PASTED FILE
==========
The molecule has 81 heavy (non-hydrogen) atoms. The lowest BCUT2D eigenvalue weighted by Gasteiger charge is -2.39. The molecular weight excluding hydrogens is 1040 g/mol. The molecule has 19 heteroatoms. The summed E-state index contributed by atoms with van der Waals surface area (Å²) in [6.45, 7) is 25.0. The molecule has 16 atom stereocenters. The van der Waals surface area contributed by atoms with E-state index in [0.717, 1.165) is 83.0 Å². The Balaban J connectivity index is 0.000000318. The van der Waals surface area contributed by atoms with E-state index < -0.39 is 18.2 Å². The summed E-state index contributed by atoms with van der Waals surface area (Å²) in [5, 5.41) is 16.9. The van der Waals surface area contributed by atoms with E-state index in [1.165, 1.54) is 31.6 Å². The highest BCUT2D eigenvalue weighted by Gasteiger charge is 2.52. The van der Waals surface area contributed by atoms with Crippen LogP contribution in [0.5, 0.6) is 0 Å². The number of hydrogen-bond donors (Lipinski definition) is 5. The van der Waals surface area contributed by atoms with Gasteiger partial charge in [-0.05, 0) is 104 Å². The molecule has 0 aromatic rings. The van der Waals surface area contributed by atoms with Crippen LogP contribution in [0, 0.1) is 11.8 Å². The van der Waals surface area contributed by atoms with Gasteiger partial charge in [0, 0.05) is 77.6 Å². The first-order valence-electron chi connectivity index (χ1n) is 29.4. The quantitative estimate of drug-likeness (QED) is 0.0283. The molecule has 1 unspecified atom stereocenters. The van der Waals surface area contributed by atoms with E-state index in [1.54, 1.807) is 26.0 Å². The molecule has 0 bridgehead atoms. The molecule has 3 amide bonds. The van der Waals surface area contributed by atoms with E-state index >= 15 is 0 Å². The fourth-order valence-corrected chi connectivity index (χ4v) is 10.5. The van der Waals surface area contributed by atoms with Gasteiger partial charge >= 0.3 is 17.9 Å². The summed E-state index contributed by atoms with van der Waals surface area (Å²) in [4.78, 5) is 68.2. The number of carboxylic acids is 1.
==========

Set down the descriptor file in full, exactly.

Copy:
The molecule has 81 heavy (non-hydrogen) atoms. The lowest BCUT2D eigenvalue weighted by Gasteiger charge is -2.39. The molecular weight excluding hydrogens is 1040 g/mol. The molecule has 19 heteroatoms. The summed E-state index contributed by atoms with van der Waals surface area (Å²) in [6.45, 7) is 25.0. The molecule has 16 atom stereocenters. The van der Waals surface area contributed by atoms with E-state index in [0.717, 1.165) is 83.0 Å². The Balaban J connectivity index is 0.000000318. The van der Waals surface area contributed by atoms with E-state index < -0.39 is 18.2 Å². The summed E-state index contributed by atoms with van der Waals surface area (Å²) in [5, 5.41) is 16.9. The van der Waals surface area contributed by atoms with E-state index in [1.165, 1.54) is 31.6 Å². The highest BCUT2D eigenvalue weighted by Gasteiger charge is 2.52. The van der Waals surface area contributed by atoms with Crippen LogP contribution in [0.5, 0.6) is 0 Å². The number of hydrogen-bond donors (Lipinski definition) is 5. The van der Waals surface area contributed by atoms with Gasteiger partial charge in [-0.05, 0) is 104 Å². The molecule has 0 aromatic rings. The van der Waals surface area contributed by atoms with Crippen LogP contribution in [0, 0.1) is 11.8 Å². The van der Waals surface area contributed by atoms with Gasteiger partial charge in [0, 0.05) is 77.6 Å². The first-order valence-electron chi connectivity index (χ1n) is 29.4. The quantitative estimate of drug-likeness (QED) is 0.0283. The molecule has 1 unspecified atom stereocenters. The van der Waals surface area contributed by atoms with E-state index in [1.54, 1.807) is 26.0 Å². The molecule has 0 bridgehead atoms. The molecule has 3 amide bonds. The van der Waals surface area contributed by atoms with E-state index >= 15 is 0 Å². The fourth-order valence-corrected chi connectivity index (χ4v) is 10.5. The van der Waals surface area contributed by atoms with Gasteiger partial charge >= 0.3 is 17.9 Å². The summed E-state index contributed by atoms with van der Waals surface area (Å²) in [4.78, 5) is 68.2. The number of carboxylic acids is 1.